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 CNS Story:

GUEST COMMENTARY Nov-28-2007 (640 words) xxxa

A not so stealthy campaign against the church

Catholic News Service

Editors: Responding to editors' requests for a regular sampling of current commentary from around the Catholic press, here is an editorial titled "A not so stealthy campaign against the church," from the Nov. 8 issue of The Monitor, newspaper of the Diocese of Trenton, N.J. It was written by Paula Glover, editor.

It has been said that anti-Catholicism is the last acceptable prejudice. How true this is, and it is subtle. Even when it is not so subtle, we hesitate to complain.

In the case of the upcoming movie "The Golden Compass," the anti-Catholicism that the books are based on is there for all to see. And we shouldn't hesitate to complain -- boycott the movie and don't buy the books.

My son likes books of this genre -- having read J.R.R. Tolkein and C.S. Lewis, not to mention the Harry Potter series -- and he checked out of the library the books by Philip Pullman on which the movie is based. This was a few years ago, when as part of the bedtime family routine I'd read to him, although he'd been reading for many years.

As we read through the first book of the trilogy, "The Golden Compass," I gradually became uneasy with the imagery and with the terms used. For example, the evil ones are "the magisterium" and priests are all evil. Children are being snatched up by the General Oblation Board -- so they would become "oblates" to this evil magisterium.

It also includes a scenario whereby the authorities are trying to sever the souls of the children from them, making them zombies. That was actually pretty creepy.

We made it through the first book and began the second, but my increasing unease with the language made me stop. I told him we just could not continue reading the books.

Years later, we received the booklet from the Catholic League for Religious and Civil Rights called "The Golden Compass: Agenda Unmasked" and he read it and declared he would never finish the series. This booklet is available online from the Catholic League at www.catholicleague.org, or by calling (212) 371-3191. With 95 footnotes in a 24-page booklet, it is well-researched and right to the point about Pullman's agenda to inculcate atheism into children.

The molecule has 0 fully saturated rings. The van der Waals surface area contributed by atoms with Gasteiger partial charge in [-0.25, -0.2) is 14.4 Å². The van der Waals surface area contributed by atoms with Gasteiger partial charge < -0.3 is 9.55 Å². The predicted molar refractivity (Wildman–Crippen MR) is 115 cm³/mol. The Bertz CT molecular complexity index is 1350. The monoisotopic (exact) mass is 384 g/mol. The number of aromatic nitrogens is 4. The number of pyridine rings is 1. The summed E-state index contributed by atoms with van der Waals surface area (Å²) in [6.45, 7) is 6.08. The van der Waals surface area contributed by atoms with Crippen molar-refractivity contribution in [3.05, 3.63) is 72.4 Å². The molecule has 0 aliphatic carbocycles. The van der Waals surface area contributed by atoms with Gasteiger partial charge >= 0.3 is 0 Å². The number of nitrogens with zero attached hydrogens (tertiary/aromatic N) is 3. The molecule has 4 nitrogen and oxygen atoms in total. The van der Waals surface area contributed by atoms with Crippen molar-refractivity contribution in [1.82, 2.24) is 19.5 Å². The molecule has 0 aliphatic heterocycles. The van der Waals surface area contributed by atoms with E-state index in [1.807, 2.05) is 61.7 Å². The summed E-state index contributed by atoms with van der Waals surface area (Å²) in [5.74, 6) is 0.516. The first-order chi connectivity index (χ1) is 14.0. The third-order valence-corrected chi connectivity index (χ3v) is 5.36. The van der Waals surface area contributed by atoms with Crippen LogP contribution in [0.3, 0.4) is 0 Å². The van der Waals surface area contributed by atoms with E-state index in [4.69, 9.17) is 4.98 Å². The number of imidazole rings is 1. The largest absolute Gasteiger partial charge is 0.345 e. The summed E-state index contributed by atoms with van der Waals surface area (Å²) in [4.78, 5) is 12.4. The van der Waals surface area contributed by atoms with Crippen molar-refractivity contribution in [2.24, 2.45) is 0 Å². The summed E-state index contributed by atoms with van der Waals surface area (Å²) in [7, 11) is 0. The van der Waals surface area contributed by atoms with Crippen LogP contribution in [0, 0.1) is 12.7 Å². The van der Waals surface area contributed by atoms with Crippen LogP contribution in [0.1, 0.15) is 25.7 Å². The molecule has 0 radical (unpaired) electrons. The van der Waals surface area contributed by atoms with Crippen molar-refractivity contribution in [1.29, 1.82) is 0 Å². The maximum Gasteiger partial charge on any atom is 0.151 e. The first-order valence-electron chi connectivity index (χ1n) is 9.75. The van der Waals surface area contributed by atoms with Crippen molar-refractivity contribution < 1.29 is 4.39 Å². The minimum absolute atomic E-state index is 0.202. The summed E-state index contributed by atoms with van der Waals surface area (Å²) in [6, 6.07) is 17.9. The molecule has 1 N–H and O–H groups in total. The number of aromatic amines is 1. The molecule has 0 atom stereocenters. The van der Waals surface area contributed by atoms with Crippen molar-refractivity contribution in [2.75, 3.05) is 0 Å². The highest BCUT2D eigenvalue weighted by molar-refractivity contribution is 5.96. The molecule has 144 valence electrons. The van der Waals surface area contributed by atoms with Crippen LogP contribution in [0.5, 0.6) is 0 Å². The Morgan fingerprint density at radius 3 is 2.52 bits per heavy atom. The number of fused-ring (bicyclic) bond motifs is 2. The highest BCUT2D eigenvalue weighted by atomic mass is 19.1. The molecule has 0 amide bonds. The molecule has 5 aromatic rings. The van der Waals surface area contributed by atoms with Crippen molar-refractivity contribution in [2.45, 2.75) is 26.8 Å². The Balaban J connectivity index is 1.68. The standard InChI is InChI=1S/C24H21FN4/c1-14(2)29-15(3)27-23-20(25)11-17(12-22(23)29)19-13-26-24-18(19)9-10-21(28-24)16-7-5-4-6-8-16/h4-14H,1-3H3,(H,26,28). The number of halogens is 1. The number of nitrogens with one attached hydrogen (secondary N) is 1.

You simply cannot hide the anti-Catholic nature of the books, with terms like inquisition, magisterium, and mention of a Vatican council. He tries to make it look like it is an amalgam of Catholicism and Protestantism, with a Pope John Calvin, but that is probably because he wants to implicate all of Christianity.

I'll include one quote from the hero, Lord Asirel, speaking of his plans: "This will mean then the end of the church, Marisa, the end of the magisterium, the end of all those centuries of darkness!"

Could he be more clear?

While we were fussing over Harry Potter -- books in which at least the hero triumphs through loyalty, bravery and kindness -- the "His Dark Materials" trilogy has been winning awards and outselling Harry Potter in England, and migrating to the movies.

When we don't understand our faith, fully embracing the teachings of the church and living our faith to its fullest, we are vulnerable to works like "The Golden Compass," "The Subtle Knife" and "The Amber Spyglass," which make up the "His Dark Materials" trilogy.

Nicole Kidman, a Catholic and a star in the movie, has said she doesn't believe the movie is anti-Catholic; but one can reasonably ask if she knows her faith enough to even spot anti-Catholicism? One has to know the meaning of the term magisterium before being offended by its misuse.

So, let's arm ourselves with knowledge and use our economic power. And take this as a warning: It is easy to be deceived.

END


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